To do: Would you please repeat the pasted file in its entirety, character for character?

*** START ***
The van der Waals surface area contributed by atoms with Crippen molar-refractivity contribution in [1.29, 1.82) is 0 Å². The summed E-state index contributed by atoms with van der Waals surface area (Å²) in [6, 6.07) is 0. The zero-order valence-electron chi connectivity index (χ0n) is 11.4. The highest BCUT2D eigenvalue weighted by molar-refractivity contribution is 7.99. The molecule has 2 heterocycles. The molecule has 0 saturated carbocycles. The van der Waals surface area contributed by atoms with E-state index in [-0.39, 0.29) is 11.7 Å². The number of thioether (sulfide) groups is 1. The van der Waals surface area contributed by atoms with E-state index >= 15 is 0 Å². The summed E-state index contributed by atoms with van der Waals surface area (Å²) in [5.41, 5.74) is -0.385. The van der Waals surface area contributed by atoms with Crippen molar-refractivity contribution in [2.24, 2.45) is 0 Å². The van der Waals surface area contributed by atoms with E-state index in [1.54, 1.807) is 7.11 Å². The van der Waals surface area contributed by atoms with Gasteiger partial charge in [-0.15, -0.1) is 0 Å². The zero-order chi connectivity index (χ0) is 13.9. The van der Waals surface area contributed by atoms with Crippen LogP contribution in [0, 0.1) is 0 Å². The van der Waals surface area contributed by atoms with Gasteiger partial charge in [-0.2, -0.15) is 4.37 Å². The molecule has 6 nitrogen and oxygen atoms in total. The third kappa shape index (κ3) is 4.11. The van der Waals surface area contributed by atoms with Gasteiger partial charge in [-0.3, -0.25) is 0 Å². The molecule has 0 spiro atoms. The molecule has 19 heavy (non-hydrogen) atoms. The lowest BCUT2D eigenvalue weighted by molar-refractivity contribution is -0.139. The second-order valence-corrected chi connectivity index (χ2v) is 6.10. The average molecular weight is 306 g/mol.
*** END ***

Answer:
The van der Waals surface area contributed by atoms with Crippen molar-refractivity contribution in [1.29, 1.82) is 0 Å². The summed E-state index contributed by atoms with van der Waals surface area (Å²) in [6, 6.07) is 0. The zero-order valence-electron chi connectivity index (χ0n) is 11.4. The highest BCUT2D eigenvalue weighted by molar-refractivity contribution is 7.99. The molecule has 2 heterocycles. The molecule has 0 saturated carbocycles. The van der Waals surface area contributed by atoms with E-state index in [-0.39, 0.29) is 11.7 Å². The number of thioether (sulfide) groups is 1. The van der Waals surface area contributed by atoms with E-state index >= 15 is 0 Å². The summed E-state index contributed by atoms with van der Waals surface area (Å²) in [5.41, 5.74) is -0.385. The van der Waals surface area contributed by atoms with Crippen molar-refractivity contribution in [2.24, 2.45) is 0 Å². The van der Waals surface area contributed by atoms with E-state index in [1.54, 1.807) is 7.11 Å². The van der Waals surface area contributed by atoms with Gasteiger partial charge in [-0.15, -0.1) is 0 Å². The zero-order chi connectivity index (χ0) is 13.9. The van der Waals surface area contributed by atoms with Crippen LogP contribution in [0, 0.1) is 0 Å². The van der Waals surface area contributed by atoms with Gasteiger partial charge in [-0.2, -0.15) is 4.37 Å². The molecule has 6 nitrogen and oxygen atoms in total. The third kappa shape index (κ3) is 4.11. The van der Waals surface area contributed by atoms with Gasteiger partial charge in [-0.3, -0.25) is 0 Å². The molecule has 0 spiro atoms. The molecule has 19 heavy (non-hydrogen) atoms. The lowest BCUT2D eigenvalue weighted by molar-refractivity contribution is -0.139. The second-order valence-corrected chi connectivity index (χ2v) is 6.10. The average molecular weight is 306 g/mol.